The Courier News from Blytheville, Arkansas on May 25, 1954 · Page 5
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The Courier News from Blytheville, Arkansas · Page 5

Blytheville, Arkansas
Issue Date:
Tuesday, May 25, 1954
Page 5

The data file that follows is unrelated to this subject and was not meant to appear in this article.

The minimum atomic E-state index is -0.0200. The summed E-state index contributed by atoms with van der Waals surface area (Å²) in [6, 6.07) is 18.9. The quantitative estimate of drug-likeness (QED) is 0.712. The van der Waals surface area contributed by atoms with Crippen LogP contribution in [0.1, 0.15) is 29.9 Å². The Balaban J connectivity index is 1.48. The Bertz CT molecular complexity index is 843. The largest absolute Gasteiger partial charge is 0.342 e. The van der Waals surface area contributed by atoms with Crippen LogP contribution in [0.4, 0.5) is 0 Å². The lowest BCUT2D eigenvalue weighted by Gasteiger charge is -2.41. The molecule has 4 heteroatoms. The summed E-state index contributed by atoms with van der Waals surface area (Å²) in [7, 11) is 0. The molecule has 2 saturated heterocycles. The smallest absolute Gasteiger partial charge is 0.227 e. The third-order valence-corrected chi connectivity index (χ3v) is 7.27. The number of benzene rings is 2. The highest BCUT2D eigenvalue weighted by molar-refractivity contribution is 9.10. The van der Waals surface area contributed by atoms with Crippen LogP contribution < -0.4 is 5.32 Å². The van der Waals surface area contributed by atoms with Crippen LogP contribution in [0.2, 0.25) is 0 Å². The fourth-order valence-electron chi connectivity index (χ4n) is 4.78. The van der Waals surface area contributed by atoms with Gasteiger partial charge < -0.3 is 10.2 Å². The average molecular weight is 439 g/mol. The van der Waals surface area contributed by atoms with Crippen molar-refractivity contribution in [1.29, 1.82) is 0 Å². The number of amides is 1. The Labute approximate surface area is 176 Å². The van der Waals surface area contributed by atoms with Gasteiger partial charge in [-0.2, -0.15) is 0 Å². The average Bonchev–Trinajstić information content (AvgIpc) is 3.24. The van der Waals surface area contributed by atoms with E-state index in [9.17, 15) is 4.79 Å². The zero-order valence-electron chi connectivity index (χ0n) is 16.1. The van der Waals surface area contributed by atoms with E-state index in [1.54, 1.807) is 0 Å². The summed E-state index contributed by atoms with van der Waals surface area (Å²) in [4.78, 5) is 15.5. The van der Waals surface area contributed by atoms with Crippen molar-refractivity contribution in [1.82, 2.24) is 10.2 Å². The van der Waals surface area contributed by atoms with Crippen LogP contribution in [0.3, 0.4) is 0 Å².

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TUESDAY, MAY 25, 1954 (ARK.) COURIER NEWS PAOI Result of NYC Railroad Fight Will Be Delayed Decision on Control . Won't Be Known Before June 1 NEW YORK (AP) — The result of the fight for control of the New York Central Railroad cannot be known before June 1, says William White, president of the road. White said both management and the opposition forces of Robert R. Young have agreed on a recess of the meeting after tomorrow's session at which stockholders \vill air their views and stock will "be voted. The recess, said White, will continue at least until next Tuesday, following the Memorial Day weekend, when the election inspectors will make their first report on the voting of stock. Each side has pledged greatest secrecy as the count goes on, he said. Streamlined Meeting- White told newsmen last night that lawyers for both sides had agreed on a streamlined conduct of the mammoth annual meeting at which 2,500 stockholders are the road's 6,447,410 outstanding common shares are expected to be voted. Meanwhile, qne final legal hurdle remained. Attorneys for the railroad make closing arguments today before the Appellate Division of the New York State Court of Appeals to bar proxies to two Texas millionaire friends of Young, Clint W. Murchison and Sid W. Richardson. The Texant own 800,000 shares, the largest outstanding block of Central common stock,. 12.41 per cent, which they bought last Feb- rua frmyoYog ersaon uirl rmf- way, the Chesapeake and Ohio. The Central claims tha tthe transfer papers in the sale are "defective" and that the sale, partly financed by Young's Alleghany Corp., was a "sham and device." Central lawyers have indicated that if the decision is delayed they will ask that the annual meeting be postponed until June 28. According to all information available. Young will go into the stockholders' meeting with 1,118,880 shares, or 17.4 per cent of the stock, and White will have about 256,122 shares, or almost 4 per cent behind his slate. The outcome of the battle will depend on how much support each side can muster from independent stockholders. Commodity And Stock Markets— New York Cotton (!*:$• quotation!) July 3426 3434 3425 Oct ...3407 3414 3406 Dec 3410 3419 3410 Men 3422 3428 3422 New Orleans Cotton July .... Oct .... Dec .... Mch .... 3423 3405 3408 3421 3432 3423 3412 3405 3417 3408 3429 3421 3430 3413 3415 3428 3429 3410 3416 3429 Chicago Soybeans July Sept Nov Jan 350 275% 2531/2 256 y, 352 275% 254 257 Chicago Whear July .... 196!/2 196% Sept .... 199% 199% 342 272' /2 252 255 195 Chicago Corn July Sept 153% 149% 153y 8 149% 153 1481 343ft 272% 252% 2561/4 196ft 199ft 149% New York Stocks (12:45 quotations > A T and T 168 3-8 Amer Tobacco 61 5-8 Anaconda Copper 37 5-8 Beth Steel 66 1-2 Chrysler 61 1-2 AT OSCEOLA POOL — The new $39,000 Osceola municipal pool can be enjoyed by spectators, too. Benches are provided outside the fence for the onlookers who don't want to go near the water. Above, Lynn Weinberg (left) and Linda Davis sit in the shade of a table umbrella alongside the pool while the more energetic frolic in the water in the background. The pool is located in the western residential section of Osceola. Many used the pool yesterday afternoon when it was opened for the first time. (Courier News Photo) Coca-Cola 118 1-2, Gen Electric 117 3-i Gen Motors 70 1-) Montgomery Ward 63 7-8 N Y Central 22 7-8 Int Harvester 32 3-8, Republic Steel 58 1-8 i States has suggested that an Amer- Radio 27 3-41 * can general take over training of Socony Vacuum 43 3-8' all native forces fighting the Com- U.S. General Asked to Train Indochinese WASHINGTON (JP) — The United Studebaker Standard of N J 88 1-21 Texas Corp 73 1-2 i 15 5-8! munists in Indochina. Sears 64 3-8 Jim Stewart Services for Jim Stewert, 65, who died Saturday at his home at Armorel, will be conducted at 12:30 p.m. Wednesday at Mt. Nebo Baptist Church by Rev. W. M- Back, pastor. Burial will be in Carr 'Cemetery with Caston Funeral Home in charge. Survivors include his wife, Lula Stewert, and a sister, Carrie Williams of Driver. Mary Bollard Services for Mary Ballard, 53, who died today at her home on Charlene Street, will be conducted at 11 a.m. Sunday at Green Hill Baptist Church at Marion. Burial will be in Marion Cemetery with Caston Funeral Hopie in charge. She is survived by a brother, Walter Pollard . Ella Carter Ella Carter ,66, died Sunday night at her home on Mathis Street. Funeral arrangements were incomplete today pending arrival of relatives. Caston Funeral Home will be in charge. Gertrude Rodgers Services for Gertrude Rodgers, who died Sunday at Luxora, are to be conducted tomorrow at Mt. Olive Church in Burdette at 1 p. m. by the Rev. R. G. Gates. Survivors include her husband. W. F. Cobb Funeral Home is in charge. Shaw nee Seniors Take Trip to New Orleans JOINER — Members of the graduating class of Shawnee High School left Sunday for a week's class trip to New Orleans and other points in Louisiana, Alabama and Mississippi. Class sponsors Mr. and Mrs. Harold Howerton accompanied the seniors, who received their diplomas Friday night. U S Steel .... ............. 47 1-2 Sou Pac ................... 44 1-4 Livestock NATIONAL STOCKYARDS, HI. (£)— (USDA)— Hogs 8,500; trading- slower than usual; barrows ,and gilts 65-75 lower; some 170 Ib down only 50 off; sows mostly 1.25 lower after few early 25-75 lower; choice 180-240 Ib 26.25-85; latter for several hundred head of choice No. 1 and 2 weighing 190-215 Ib; one load choice No. 1 27.00; 240-270 Ib 25.2526.25; small lot 270-300 Ib 24.0025.25; 150-170 Ib 26.25-75; few to 27.00; sows 400 Ib down 20.50-21.50; few lots early 22.00-50; heavier sows 18.50-20.25; few to 20.75; boars 15.50-20.00. . Cattle 5,000, calves 1,500; opening very slow; initial bids unevenly lower; some early sales utility and commercial cows about steady at 13.00-15.00; bulls weak to 50 lower; utility and commercial 14.00-15.50; cutter bulls 12.00-13.50; vealers 1.00 lower; good and choice veal- ers 20.00-24.00; few prime 26.00; commercial and low good 14.0019.00. Diplomatic sources who reported this today said French officials who previously opposed any such move now are reported more favorable to the idea. These informants, who asked not to be named, said the proposal was advanced as a condition to be met before this country will consider intervening, presumably with other friendly governments, to reinforce French forces in Indochina. The State Department vigorously denied yesterday reports that American negotiators in Paris had proposed that an American be named supreme commander of the French and native forces fighting Communist-led rebels in Indochina. The informants stressed that all that was being suggested. now was that an American be put in charge of training the armies of Viet Nam, Laos and Cambodia. A French general would still be supreme commander of battlefield strategy. U.N. Temple Israel Elects Officers Hyman Weinberg of Osceola was elected president of the Temple Israel congregation in an election held Sunday night. Others officers elected include j a. eep iy confident that we can win (Continued from Page 1) they don't agree with—and that is practically all United Nations action. . . . "All these facts, and many others, are eloquent testimony to the conclusion that the United Nations is good for America. It helps us in the cold war. If we hadn't had Rabbi Terms State of Israel 'Miracle 7 Dr. Alfred Vise, rabbi of Tern- tionship with the Arabs. Although pie Israel, here, spoke last night to I an armistice was signed in the Men's Club of St. Stephen's Episcopal Church "at the group's monthly dinner meeting: at the parish house. Dr. Vise traced the development of the Zionist Movement in Europe of Israel. The latter ,he termed a modern miracle .as the six-year old democracy represents the Zionist goal of a homeland for the Jews. He pointed out that in the six years since the State of Israel was established, the population has doubled and now totals some 1,400,000. Israel's progress, he said, was due to "God's help, the United States and the United Jewish Appeal." The U. S. gave diplomatic recognition to Israel as soon as the new state was established and more than $569.000,000 has been contributed to it through the UJA's fund drives. Among the young state's prob- peace has not yet been achieved. Dr. Vise cited Israel as a key nation in the fight between communism and democracy because of its location as a link between Asia and Africa. Communism, he said, is the greatest threat to the Far East, which ranks with Korea and Indochina as a trouble spot. Oil firm Representatives Hold Meeting Here About 60 Continental Oil Co. dealers, agents and jobbers from the Jonesboro District met last night at the Rustic Inn here to discuss the firm's summer merchandising program. Company officials who spoke included J. G. Willis of Little Rock, assistant division manager; H. U. McBirney of Tupelo, Miss., V. C. Robertson of Oklahoma City, Okla., and W. D. Pulford of Jonesboro, lems, he said, was the uneasy rela- district sales manager. MCCARTHY (Continued from Page 1) Stevens to make Schine available to the McCarthy committee. ;*I felt the secretary was in «. better position to jud«e than I was," he told the committee, .saying he accepted the secretary's instructions "wholeheartedly." But Ryan said he got week night passes for Schine because the draftee was out so lute he was in questionsble condition to handle weapons the next day. Ryan said it was his duty to see that draftees were trained for combat and that the training- was intentionally "r i g o r o u s" and "tough." He said he didn't think a soldier could stay off the post until 11 o'clock or midnight in the veiling and be ready for the training schedule. He said he felt it was "his duty" to Schine and to other soldiers to cancel the week night passes, after Schine was absent from the post during six of seven evenings. Ryan noted that the soldiers were learning how to handle munitions, hand grenades and other weapons and they needed "complete possession of their faculties." He said he called Schine to his office and told him there would be no more evening passes during the week and it would do no pood for the McCarthy subcommittee staff to ask for them. Under questioning, Ryan said he did not feel that Schine's activities had interfered with his training. He said Schine "applied himself very well" and won a "superior" rating in his training, which put him in the upper 20 per cent of his class. While Schine got a superior training rating. Ryan said his rating for character was "very poor." Ryan related that before Schine started his actual basic training, he turned down a request for a weekend pass for him which had been asked by a McCarthy committee aide. Ryan said Army Counselor John G. Adams called him twice about the pass, and finally told him Secretary of the Army Stevens felt the pass should be granted since Schine's actual training had not started. Jonesboro Student Completes Hike Around Arkansas Border PARAGOULD. Ark. (/Pi Dan With The Court CIRCUIT . (Criminal) State of Arkansas vs. Gary Lloyd Kirk, burglary. Marsh trudged up to the St. Francis River bridge nine miles east of here this morning to complete a 1.200-mile walking trip around the borders of Arkansas. The 20-year-old biology student at Arkansas State College told newsmen who greeted him Unit he was only 55 minutes off schedule. When. Marsh left the bridge 94 days ago on the start of his journey, he predicted that ho would complete the trip at 8 a.m. today. Studies Made Marsh, who lives at Jonesboro, | made th« trip to study plant and animal life in the state. Asked what he intended to do first now that he walk was completed, Marsh replied: "I'm going to RO home and get a shave, a haircut and a bath— in a. tub." Marsh met: his parents. Mr. and Mrs. John Marsh, yesterday at the Clay County to\vn of St. Francis, and turned over to them the 22 caliber rifle which he curried over most of the journey. Previously, he had lightened his pack from 60 to 35 pounds. The young student said he subsisted mostly on wild plants and a few staple groceries during his marathon hike. He ate meat four times —one turtle, two blackbirds and a feast on steamed black snake. Found Heather Marsh said he found many strange plants on his trip, including * heather which is supposed to grow only in Scotland. He said he found the heather on Rich Mountain near Mena in western Arkansas. REDS (Continued rroni Pa^e 1) ready to break off the talks—now in their fifth week—but were reported Riving; serious consideration to fixing- a time limit. In London, the diplomatic reporter of the Conservative Daily Mail reported the Cabinet had given Eden discretionary powers to decide how much longer he should participate. "Unless there is substantial progress," the Daily Mall story continued, the talks "are unlikely Lo continue beyond next week." But another Conservative London newspaper, the Daily Telegraph, reported Eden had told the Cabinet he thinks there is an even chance for an Indochina settlement at the conference. (Continued from Page D border incidents. In Washington. Lincoln White, State Department press officer, said the department had no information that ! war was impending, but he added that U.S. diplomatic ,officials knew there was considerable tension between the two countries. Meanwhile, dispatches from Guatemala quoted long-time American residents of that country as saying: they could not recall a similar strained atmosphere. There were reports of workers shouting: "Go Home. Gringa (Yankee)" to North American women. Developments have piled one upon another since the State Department last week announced the arrival of a freighter-load of arms at a Guatemalan port. The department said they were loaded at Stettin in Communist Poland. To Freight Cars That shipment reputedly was the equivalent of 70 freight cars and worth 10 million dollars. More arms were said to be on. the high seas bound for Guatemala, which this country has charged with following the Communist line. Guatemala's foreign minister denied this emphatically. Of the original shipment, Toriello said; "The equipment Guatemala has bought will never be used for anything -else than to maintain internal peace." Toriello said he had had friendly talks on many questions with Ambassador Peurifoy in the course of a conference yesterday. And Toriello left the impression he was optimistic that Guatemala's relations with the United States might improve. He indicated this might have some connection with what he said he had suggested as a new approach to the problem of United Fruit Co. properties, some of which have been expropriated. He gave no details. Peurifoy declined comment. II the United Nations, I that World War HI am afraid would be raging around our ears right now. With the United Nations, I am Harold Cooperman of Caruthersville, vice president; Joe Applebaum of Osceola, treasurer; and L. K. Harwarg of Osceola, secretary. Directors elected include Walter Rosenthal, Richard Jiedel and Siegbert Jiedel, all of Blytheville; Dr. M. S. Nickol and Morris Silverfield, both of Osceola; Perry Cooperman of Caruthersville and Noah Barkowitz Of Hayti. The Temple Sisterhood served a spaghetti supper following the election. the cold war and avoid an atomic catastrophe." John J. McCloy Speaks To Bankers Tomorrow HOT SPRINGS, Ark. (7P)—Form- er U. S. high commissioner for Germany, John J. McCloy Wednesday will speak to delegates to the Arkansas Bankers Association convention. The bankers opened their convention here today. Guns Are Stolen From Osceola Home OSCEOLA — City police are still investigating the Saturday night burglary of the E. H. Riley residence in which a .38 caliber Smith and Wesson special revolver and a target pistol were taken, Police Chief Jake Thralkill said this morning. Mr. and Mrs. Riley returned to their home Saturday night to find a front door open and the place ransacked, the chief said. Only the firearms were found missing although the house received a thorough going-over. Entrance was gained through a back door which had been unlocked after breaking through a glass panel. A "ROCKET FOR EVERY POCKET! Fleet of the future! That's Oldsmobile'g line-up for 1951—eleven exciting, styled-for-the-futurc, powered-for-the-fulure models in three spectacular series! Three popularly-priced "88Y*—with Oldsmobile's new low-poised Body by Fisher and a low price tag to match! Four striking Super "58's"—featuring the big new 185-hp. "Rocket" Engine, the wide new panoramic windshield, the wonderful new road-hugging Power-Ride Chassis! Four "Dream Car" Ninety-Eights —with new sweep-cut styling, luxurious interiors, every advanced new power feature! Come in and look them over—and don't overlook their thrilling performance! 'SB" Holiday Coup* Cut Hearing Aid Battery Costs! Save! There are no "B" batteries to buy or replace in the new ALL-TRANSISTOR, ALL-MAGNETIC RADttEM Can tt for a demon- itrition of th« timt- Usted hetrini ail that tvtryona wants. • HEARING SERVICE • ISZ7 Sterick Bid*, Memphte I. C. Cowen. Mfr. Represented by MRS. H. L. HARP til W»ln»t §lytbe?HI«j ««" Holiday Coup*. A Gtimrot Motor* VoA*. "DREAM CAR" DW«. HWWor C«wp*. ( Another m^llahi Holiday Coup* awitoW. 1954 "ROCKET" ENGINE OLDSMOBILE .IIYI tMi« AT .oiii mtiitt oi.i.o.m HORNER-WILSON MOTOR CO. 309 E. MAIN CHICK YOUR CAR - CHICK ACCIDINTS - MAY IS SAFITY M O N T H I